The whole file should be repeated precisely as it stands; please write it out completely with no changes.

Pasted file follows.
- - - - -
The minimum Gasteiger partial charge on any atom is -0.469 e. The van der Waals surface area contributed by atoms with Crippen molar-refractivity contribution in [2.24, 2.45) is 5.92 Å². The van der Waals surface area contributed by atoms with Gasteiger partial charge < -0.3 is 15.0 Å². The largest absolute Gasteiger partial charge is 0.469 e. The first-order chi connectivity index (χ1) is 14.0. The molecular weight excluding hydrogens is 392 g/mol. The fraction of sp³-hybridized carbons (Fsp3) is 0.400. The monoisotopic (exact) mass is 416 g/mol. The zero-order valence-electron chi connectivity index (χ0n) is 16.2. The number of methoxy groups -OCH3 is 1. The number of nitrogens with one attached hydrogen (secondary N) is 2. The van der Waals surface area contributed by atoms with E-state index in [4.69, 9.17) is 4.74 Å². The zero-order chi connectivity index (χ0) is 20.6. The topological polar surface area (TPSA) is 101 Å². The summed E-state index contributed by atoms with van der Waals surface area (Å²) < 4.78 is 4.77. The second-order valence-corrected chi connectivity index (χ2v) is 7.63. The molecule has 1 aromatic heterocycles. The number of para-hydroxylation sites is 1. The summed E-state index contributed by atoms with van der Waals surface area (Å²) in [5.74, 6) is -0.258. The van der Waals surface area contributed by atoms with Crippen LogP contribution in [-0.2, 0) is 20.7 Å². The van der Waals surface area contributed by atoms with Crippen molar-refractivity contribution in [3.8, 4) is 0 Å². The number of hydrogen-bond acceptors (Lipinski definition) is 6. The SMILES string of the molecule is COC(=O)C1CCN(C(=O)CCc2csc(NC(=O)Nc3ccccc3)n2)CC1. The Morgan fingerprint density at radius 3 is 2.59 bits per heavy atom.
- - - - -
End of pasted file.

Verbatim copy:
The minimum Gasteiger partial charge on any atom is -0.469 e. The van der Waals surface area contributed by atoms with Crippen molar-refractivity contribution in [2.24, 2.45) is 5.92 Å². The van der Waals surface area contributed by atoms with Gasteiger partial charge < -0.3 is 15.0 Å². The largest absolute Gasteiger partial charge is 0.469 e. The first-order chi connectivity index (χ1) is 14.0. The molecular weight excluding hydrogens is 392 g/mol. The fraction of sp³-hybridized carbons (Fsp3) is 0.400. The monoisotopic (exact) mass is 416 g/mol. The zero-order valence-electron chi connectivity index (χ0n) is 16.2. The number of methoxy groups -OCH3 is 1. The number of nitrogens with one attached hydrogen (secondary N) is 2. The van der Waals surface area contributed by atoms with E-state index in [4.69, 9.17) is 4.74 Å². The zero-order chi connectivity index (χ0) is 20.6. The topological polar surface area (TPSA) is 101 Å². The summed E-state index contributed by atoms with van der Waals surface area (Å²) < 4.78 is 4.77. The second-order valence-corrected chi connectivity index (χ2v) is 7.63. The molecule has 1 aromatic heterocycles. The number of para-hydroxylation sites is 1. The summed E-state index contributed by atoms with van der Waals surface area (Å²) in [5.74, 6) is -0.258. The van der Waals surface area contributed by atoms with Crippen LogP contribution in [-0.2, 0) is 20.7 Å². The van der Waals surface area contributed by atoms with Crippen molar-refractivity contribution in [3.8, 4) is 0 Å². The number of hydrogen-bond acceptors (Lipinski definition) is 6. The SMILES string of the molecule is COC(=O)C1CCN(C(=O)CCc2csc(NC(=O)Nc3ccccc3)n2)CC1. The Morgan fingerprint density at radius 3 is 2.59 bits per heavy atom.